– The tax collected from the Riverside School District taxpayers (~$600,000 each year) will go to  the Riverside school district rather than Painesville and Madison schools.

LFC is very concerned that the current method of public school funding is not sustainable.  The operating expenses of schools will NEVER go down.  The Riverside schools teachers’ salary and benefits are projected to grow at rate of over 4.6% per year.  However, most seniors and those living on fixed incomes are not realizing that level of growth in their annual income; they are being taxed out of their homes that they have worked all their lives to achieve.  Here is a graph illustrating what is happening with public schools finances.  Expenditures will NEVER go down, and requires a new property tax levy every 3 -5 years.  This graph is a recreation of a graph created by Dr. Robert G. Stabile, Ph.D. in his book titled Ohio School Finance Blue Book.

GOVT FINANCING MODEL FOR PUBLIC SCHOOLS

However, when you add the housing affordability threshold to the graph, you can see that eventually the ever-increasing property taxes will ultimately price seniors and those on fixed incomes out of their homes. This graph was created by LFC.

HAT ADDED TO SCHOOL FUNDING MODEL

THE CURRENT METHOD OF PUBLIC SCHOOL FUNDING IS NOT SUSTAINABLE AND UNCONSTITUTIONAL!

*********************1776
The balance of this article will give you the details that we used to provide the summary above.  It is really getting “into the weeds”, but at least you can check our work.

Here is the Auditor’s summary combining all of the taxing districts that make up the Financing District (Note the taxing districts at the top of the page):
Lake County Financing District Summary 2019 – 2020

Here is the Madison School District (Taxing Districts 1, 2 – Madison Township and Madison Village):
Madison School District 1 and 2

Here is the Perry Local School District (Taxing Districts 3, 4, 5 – Perry Township, Perry Village and North Perry Village):
Perry School District 3 4 5

Here is the Riverside Local School District (Taxing Districts 7, 8, 11, 13, 35 – Leroy Township, Concord Township/Painesville, Painesville Township, Grand River Village, Painesville City/Painesville Township)
Riverside School District 7 8 11 13 35

Here is the Painesville City Local School District (Taxing District 15 – Painesville City)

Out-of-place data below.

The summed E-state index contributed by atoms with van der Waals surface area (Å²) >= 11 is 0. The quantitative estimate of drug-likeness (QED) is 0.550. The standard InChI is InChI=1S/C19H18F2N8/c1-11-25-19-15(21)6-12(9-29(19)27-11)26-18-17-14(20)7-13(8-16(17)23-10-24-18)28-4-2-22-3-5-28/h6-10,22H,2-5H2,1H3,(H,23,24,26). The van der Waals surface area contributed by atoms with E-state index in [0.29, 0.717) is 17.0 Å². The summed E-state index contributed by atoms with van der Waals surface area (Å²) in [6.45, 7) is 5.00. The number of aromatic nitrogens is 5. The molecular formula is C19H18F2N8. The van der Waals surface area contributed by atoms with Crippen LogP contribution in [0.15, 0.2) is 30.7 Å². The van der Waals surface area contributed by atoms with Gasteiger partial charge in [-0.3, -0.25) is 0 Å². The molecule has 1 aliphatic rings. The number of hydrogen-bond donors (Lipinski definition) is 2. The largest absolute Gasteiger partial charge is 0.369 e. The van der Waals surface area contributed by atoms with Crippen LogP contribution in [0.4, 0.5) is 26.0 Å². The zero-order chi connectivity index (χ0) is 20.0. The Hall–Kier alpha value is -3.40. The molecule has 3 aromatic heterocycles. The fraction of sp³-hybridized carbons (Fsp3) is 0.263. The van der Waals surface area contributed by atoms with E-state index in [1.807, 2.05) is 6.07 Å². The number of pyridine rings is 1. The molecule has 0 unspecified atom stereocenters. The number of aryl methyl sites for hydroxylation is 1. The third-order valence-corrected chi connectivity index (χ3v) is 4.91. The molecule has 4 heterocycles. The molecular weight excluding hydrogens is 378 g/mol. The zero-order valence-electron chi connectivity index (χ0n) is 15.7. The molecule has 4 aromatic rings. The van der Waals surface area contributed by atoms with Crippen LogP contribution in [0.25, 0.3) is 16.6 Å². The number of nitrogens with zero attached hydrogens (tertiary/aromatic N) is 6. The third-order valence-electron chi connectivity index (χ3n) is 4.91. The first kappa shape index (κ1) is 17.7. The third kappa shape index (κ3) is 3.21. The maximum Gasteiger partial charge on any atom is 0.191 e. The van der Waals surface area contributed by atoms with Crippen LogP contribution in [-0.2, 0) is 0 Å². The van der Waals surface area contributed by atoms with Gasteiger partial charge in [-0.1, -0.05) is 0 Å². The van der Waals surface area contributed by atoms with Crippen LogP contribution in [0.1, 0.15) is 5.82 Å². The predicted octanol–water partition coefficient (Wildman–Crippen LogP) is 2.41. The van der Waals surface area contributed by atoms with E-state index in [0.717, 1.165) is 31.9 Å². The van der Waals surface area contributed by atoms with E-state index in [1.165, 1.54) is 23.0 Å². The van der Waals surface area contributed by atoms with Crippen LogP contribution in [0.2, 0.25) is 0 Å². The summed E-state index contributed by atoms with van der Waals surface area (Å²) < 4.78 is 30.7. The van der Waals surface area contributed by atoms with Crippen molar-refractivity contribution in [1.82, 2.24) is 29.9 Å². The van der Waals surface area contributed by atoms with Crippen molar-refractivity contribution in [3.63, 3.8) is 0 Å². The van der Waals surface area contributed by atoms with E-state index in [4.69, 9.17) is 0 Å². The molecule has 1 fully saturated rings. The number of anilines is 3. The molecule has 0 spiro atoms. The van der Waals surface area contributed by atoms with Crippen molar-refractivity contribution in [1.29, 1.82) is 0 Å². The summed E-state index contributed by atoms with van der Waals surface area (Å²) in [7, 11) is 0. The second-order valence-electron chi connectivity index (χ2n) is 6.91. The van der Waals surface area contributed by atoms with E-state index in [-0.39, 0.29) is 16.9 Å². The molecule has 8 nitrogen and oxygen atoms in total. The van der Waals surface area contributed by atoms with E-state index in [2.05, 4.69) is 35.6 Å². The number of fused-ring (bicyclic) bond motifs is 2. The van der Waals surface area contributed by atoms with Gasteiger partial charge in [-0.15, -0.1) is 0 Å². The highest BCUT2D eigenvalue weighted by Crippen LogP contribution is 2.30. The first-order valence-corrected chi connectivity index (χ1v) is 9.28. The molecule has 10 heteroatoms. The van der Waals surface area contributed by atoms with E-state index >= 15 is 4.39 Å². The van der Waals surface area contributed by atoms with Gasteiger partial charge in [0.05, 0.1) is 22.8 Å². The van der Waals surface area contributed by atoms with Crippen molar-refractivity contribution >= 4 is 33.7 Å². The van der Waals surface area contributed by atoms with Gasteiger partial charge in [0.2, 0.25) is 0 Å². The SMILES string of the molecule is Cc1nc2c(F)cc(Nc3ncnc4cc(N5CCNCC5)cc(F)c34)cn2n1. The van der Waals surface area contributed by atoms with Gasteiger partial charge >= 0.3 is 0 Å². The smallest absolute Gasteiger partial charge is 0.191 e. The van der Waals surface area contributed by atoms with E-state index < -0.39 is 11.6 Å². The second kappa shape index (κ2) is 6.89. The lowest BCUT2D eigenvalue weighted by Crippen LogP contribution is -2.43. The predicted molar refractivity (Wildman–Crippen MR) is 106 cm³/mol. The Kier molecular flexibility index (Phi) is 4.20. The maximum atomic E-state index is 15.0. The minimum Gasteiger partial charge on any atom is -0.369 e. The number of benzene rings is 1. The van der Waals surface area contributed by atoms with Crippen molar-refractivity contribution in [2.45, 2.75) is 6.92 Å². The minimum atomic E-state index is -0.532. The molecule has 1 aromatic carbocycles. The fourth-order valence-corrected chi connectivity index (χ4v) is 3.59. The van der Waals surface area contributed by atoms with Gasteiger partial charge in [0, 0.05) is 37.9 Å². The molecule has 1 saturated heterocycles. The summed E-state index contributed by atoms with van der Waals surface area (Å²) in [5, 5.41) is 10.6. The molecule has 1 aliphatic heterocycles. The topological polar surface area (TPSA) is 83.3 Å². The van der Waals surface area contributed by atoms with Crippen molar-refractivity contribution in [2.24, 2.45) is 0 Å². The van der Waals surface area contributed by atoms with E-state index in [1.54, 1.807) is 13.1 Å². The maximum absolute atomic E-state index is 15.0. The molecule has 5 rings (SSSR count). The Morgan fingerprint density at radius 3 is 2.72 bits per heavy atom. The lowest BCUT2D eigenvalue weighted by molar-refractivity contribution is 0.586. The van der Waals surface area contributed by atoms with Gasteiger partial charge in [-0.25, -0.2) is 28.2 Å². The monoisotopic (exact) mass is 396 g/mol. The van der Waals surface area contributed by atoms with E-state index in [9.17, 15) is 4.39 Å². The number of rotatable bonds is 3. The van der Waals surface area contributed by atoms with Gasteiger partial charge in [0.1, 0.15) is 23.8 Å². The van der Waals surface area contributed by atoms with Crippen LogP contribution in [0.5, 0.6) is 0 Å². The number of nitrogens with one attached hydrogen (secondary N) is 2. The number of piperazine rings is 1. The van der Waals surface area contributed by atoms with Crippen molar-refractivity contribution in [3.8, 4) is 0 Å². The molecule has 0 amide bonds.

Painesville School District 15

From all of this raw data we created the following schedules:

The first schedule summarizes the property tax valuation and estimated property taxes to be collected by taxing district.  The numbers highlighted in yellow ties out to the total on the Auditor’s schedule A reported above.

  • The 96% column is the Auditor’s way of accounting for property tax not being paid, although the millage rate reported to the taxpayer is always based on the 100% valuation.  The actual receipts will vary based on the collections.
  • The original goal of the Financing District was to share the tax collected from the Perry Nuclear Power Plant.  However, the declining valuation of the plant has shifted the tax burden from the Class III public utility column to the Class I Residential / Agriculture and Class II Commercial and Industrial.  The Class 1 taxpayers are paying 63.1% of the taxes.LCFD SUMMARY OF VALUATIONS AND TAXES BY DISTRICT

Back in September, 2019, we wrote about the Lake County School Financing District. In this article, we provided the distribution of the 2018 revenue collected for this District.  The information was given to us by the Treasurer of Lake and Geauga County Educational Service Center, who maintains the financial records for the Financing District.
https://lobbyistsforcitizens.com/2019/08/19/lake-county-financing-district-are-you-ready-to-cry-uncle/

Our final schedule uses the data from the Auditor’s Schedule A and compares it to the information given to us by the Educational Service Center accountant.  We wanted to determine how much was being collected from each taxing district versus how much each school district received by the pre-approved method (based on enrollment) of allocation.

COMPARISON OF TAX COLLECTED VS ALLOCATED

Although we are comparing 2019 tax year with 2018 payments, it still represents what is happening with the tax revenue.  So what are the numbers telling us?

  • The property taxes collected in 2018 were greater than anticipated.   This may be due to shortfalls of payments in prior years, and through collection efforts more property taxes were collected.
  • Approximately $92,000 was paid in various expenses.  The Auditor and Treasurer fees would remain if we had a separate operating levy.
  • The big take-away is that the taxpayers in the Riverside School District, and to a lesser degree Perry taxpayers, are having their taxes fund the Painesville and Madison school districts!  We wonder how long has this been happening, and how many actual dollars have been shifted without the knowledge of the taxpayers?
  • What does this mean for the residential taxpayers in the Riverside School District?  Currently,  they are paying an effective tax rate of 2.2277084 mills. The original millage was 4.9, but the impact of H.B. 920 reduced it to 2.2277084. However, the State of Ohio provide two credits totaling 12.5%.  So the net effective tax rate is 1.93552 (2.2277084 x 85%).  This translates to $67.74 per $100,000 of home valuation.  ($35.00 x 2.2277084)
  • In 2018, according to the CFO, the Riverside school district received $2,199,647.61 from the Financing District levy.   With the aid of the Auditor’s office, we have determined that to collect that much revenue with a new operating levy we would need to collect ~1.967 mills.  [$1,117,894,360 total property valuation x 1.967 mills / 1,000 = $2,199,647.61]  However, a new levy loses the 12.5% State Rollback credits, and taxes all classes of property at the same millage. This is also giving a tax break to business and the public utilities, and the expense of residential customers.

 

 

 

 

 



Categories: Lake County, Real Estate Taxes, Tax Working Group

Tags: ,

3 replies

  1. Excellent article, and very descriptive of the Lake County Financing District that I feel most residents like myself didn’t understand.

    Well Done
    Bob Sanderson

    Like

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  1. News-Herald’s Take on Financing District Levy – Lobbyists for Citizens